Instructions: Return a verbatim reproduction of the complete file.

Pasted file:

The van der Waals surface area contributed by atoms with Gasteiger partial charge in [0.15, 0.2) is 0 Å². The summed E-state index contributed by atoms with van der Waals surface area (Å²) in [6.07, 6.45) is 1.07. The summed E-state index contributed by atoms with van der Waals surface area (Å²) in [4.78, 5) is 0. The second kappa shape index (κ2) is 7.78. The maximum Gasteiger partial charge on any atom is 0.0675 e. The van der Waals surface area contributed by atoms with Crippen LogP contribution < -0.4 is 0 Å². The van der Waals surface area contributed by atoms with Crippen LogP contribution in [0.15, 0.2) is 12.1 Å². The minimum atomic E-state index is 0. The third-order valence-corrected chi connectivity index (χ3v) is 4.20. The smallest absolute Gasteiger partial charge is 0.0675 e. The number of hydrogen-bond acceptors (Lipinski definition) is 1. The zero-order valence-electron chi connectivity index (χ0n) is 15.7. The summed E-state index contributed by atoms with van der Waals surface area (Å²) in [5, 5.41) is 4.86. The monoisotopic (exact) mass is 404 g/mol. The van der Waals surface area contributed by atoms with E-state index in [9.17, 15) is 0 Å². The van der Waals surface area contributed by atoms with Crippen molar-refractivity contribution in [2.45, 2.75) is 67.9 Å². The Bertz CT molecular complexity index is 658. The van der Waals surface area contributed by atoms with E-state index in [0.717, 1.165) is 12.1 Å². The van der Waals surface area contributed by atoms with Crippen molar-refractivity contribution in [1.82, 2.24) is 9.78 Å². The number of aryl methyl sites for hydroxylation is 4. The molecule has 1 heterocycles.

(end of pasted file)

The van der Waals surface area contributed by atoms with Gasteiger partial charge in [0.15, 0.2) is 0 Å². The summed E-state index contributed by atoms with van der Waals surface area (Å²) in [6.07, 6.45) is 1.07. The summed E-state index contributed by atoms with van der Waals surface area (Å²) in [4.78, 5) is 0. The second kappa shape index (κ2) is 7.78. The maximum Gasteiger partial charge on any atom is 0.0675 e. The van der Waals surface area contributed by atoms with Crippen LogP contribution < -0.4 is 0 Å². The van der Waals surface area contributed by atoms with Crippen LogP contribution in [0.15, 0.2) is 12.1 Å². The minimum atomic E-state index is 0. The third-order valence-corrected chi connectivity index (χ3v) is 4.20. The smallest absolute Gasteiger partial charge is 0.0675 e. The number of hydrogen-bond acceptors (Lipinski definition) is 1. The zero-order valence-electron chi connectivity index (χ0n) is 15.7. The summed E-state index contributed by atoms with van der Waals surface area (Å²) in [5, 5.41) is 4.86. The monoisotopic (exact) mass is 404 g/mol. The van der Waals surface area contributed by atoms with E-state index in [9.17, 15) is 0 Å². The van der Waals surface area contributed by atoms with Crippen molar-refractivity contribution in [2.45, 2.75) is 67.9 Å². The Bertz CT molecular complexity index is 658. The van der Waals surface area contributed by atoms with E-state index in [0.717, 1.165) is 12.1 Å². The van der Waals surface area contributed by atoms with Crippen molar-refractivity contribution in [1.82, 2.24) is 9.78 Å². The number of aryl methyl sites for hydroxylation is 4. The molecule has 1 heterocycles.